Customer service satisfaction levels continue to fall


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Raising levels of customer experience and satisfaction are high on the agenda for most organisations, however results from the latest six-monthly UK Customer Satisfaction Index (UKCSI) have revealed that customer satisfaction levels in the UK have fallen again – a second consecutive decline – indicating that overall, organisations failed to make progress regarding raising the quality of customer service during 2013.

Whilst there are a number of factors which may have affected this result – economic climate, public spending cuts, banking scandals and energy price rises – the UKCSI highlights that in order to prevent longer-term decline, the implementation of a robust customer service strategy needs to be a priority for UK organisations.

Surprisingly, despite bad press and a drop in consumer trust, banks and building societies were the only sector to grow their score, with the biggest drops in customer satisfaction being seen in telecommunications and utilities. Retail (non-food) remains the highest scoring sector overall, with Amazon the highest-scoring organisation.

The UKCSI stress’s the strong link between high satisfaction ratings and increased trust and loyalty towards an organisation – with an improved customer experience having a direct effect on increasing sales and customer recommendations. John Lewis, Marks & Spencer and Boots were ranked the top three ‘most trusted’ organisations.

During times of economic hardship, you may expect price to become a priority to the customer at the expense of a good service experience but results from the UKCSI show that this is not the case. Customer service is still ranked highly by customers regardless of how ‘cheap’ the deal is. The majority of consumers (60%) would opt for an even balance of value and service, with 25% willing to pay a premuim for excellent service.

It’s not just ‘customer service’ per se however that’s important to the customer, it’s the speed, efficiency, consistency and availability over multiple channels – increasingly mobile – that can make or break your relationship with a customer.

The latest report from Ofcom highlights the rapid growth in mobile devices in the UK and their increased use by consumers to connect online.

* 92% of people own a mobile phone
* Half of mobile owners use their device to access the internet
* 56% own a smartphone (up from 27% in 2011)
* 29% own a tablet (up from 12% in 2012)
* Number of houses with broadband has increased from 3% to 71% since 2002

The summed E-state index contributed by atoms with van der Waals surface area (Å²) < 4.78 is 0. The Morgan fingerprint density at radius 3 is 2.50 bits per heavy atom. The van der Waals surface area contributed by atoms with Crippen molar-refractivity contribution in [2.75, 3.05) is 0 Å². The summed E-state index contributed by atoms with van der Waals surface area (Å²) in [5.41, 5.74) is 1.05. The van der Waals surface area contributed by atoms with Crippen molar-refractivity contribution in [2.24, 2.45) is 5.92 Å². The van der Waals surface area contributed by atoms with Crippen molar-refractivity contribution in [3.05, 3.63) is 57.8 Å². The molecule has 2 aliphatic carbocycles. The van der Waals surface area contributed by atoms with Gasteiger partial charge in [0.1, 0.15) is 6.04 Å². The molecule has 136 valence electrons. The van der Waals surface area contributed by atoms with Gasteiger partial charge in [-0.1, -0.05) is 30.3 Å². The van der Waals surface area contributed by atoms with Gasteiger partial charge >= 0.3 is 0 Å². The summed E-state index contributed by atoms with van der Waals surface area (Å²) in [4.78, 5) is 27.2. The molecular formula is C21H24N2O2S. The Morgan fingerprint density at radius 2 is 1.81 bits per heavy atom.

With the introduction of 4G and talk of 5G mobile technology on the horizon, speed is literally of the essence. Consumers can now aceess information online faster than ever – increasing their expectations for speedy customer service across these channels as well as more tradtional channels like phone or e-mail.

In order for organisations to improve their customer experience and satisfaction levels, investment in the right customer service technology for the call centre and other customer contact channels is a priority. As technology becomes more mobile and connection faster, so does the consumers expectations for a quick, accurate and consistent, cross-channel experience.

Areas for organisations to consider:


* What channels are your customers using?
* Are they able to receive customer service from you over all of these channels? (Web, mobile, e-mail, social, in-store, contact centre)
* When do customers contact you? Are there any peaks? Can they contact you out of office hours?
* Are you offering self-service options?


* Are your customer service channels ‘joined-up’ or segmented by department?
* Do you have plans to centralise knowledge and deploy across all channels / departments?
* Do contact cenre agents have a knowledge-base of information to improve accuracy, speed of response, consistency?


* How quickly are you able to respond to customer enquiries?
* Does this speed vary across different channels?
* How do you cope with sudden spikes in customer contact?
* Do you have mechanisms in place to quickly route customers to the correct member of staff based on area of enquiry?

Are you listening?

* Do you monitor customer complaints / recommendations to improve service?
* Do you respond to staff feedback on suggested improvements / customers responses.

Other content you may be interested in:

Best Practise Guide to Multi-Channel Customer Service
Key Trends and Solutions for Customer Service in 2014

Neldi Rautenbach
Neldi shares insight and best practice tips on multi-channel customer service from Synthetix. Synthetix is a leading provider of online customer service solutions - working with some of the world's best-known brands. Synthetix create bespoke customer service and knowledge base software that enable customers to self-serve timely, accurate and consistent answers to their questions via the web, mobile, e-mail forms, social networks and in the contact centre.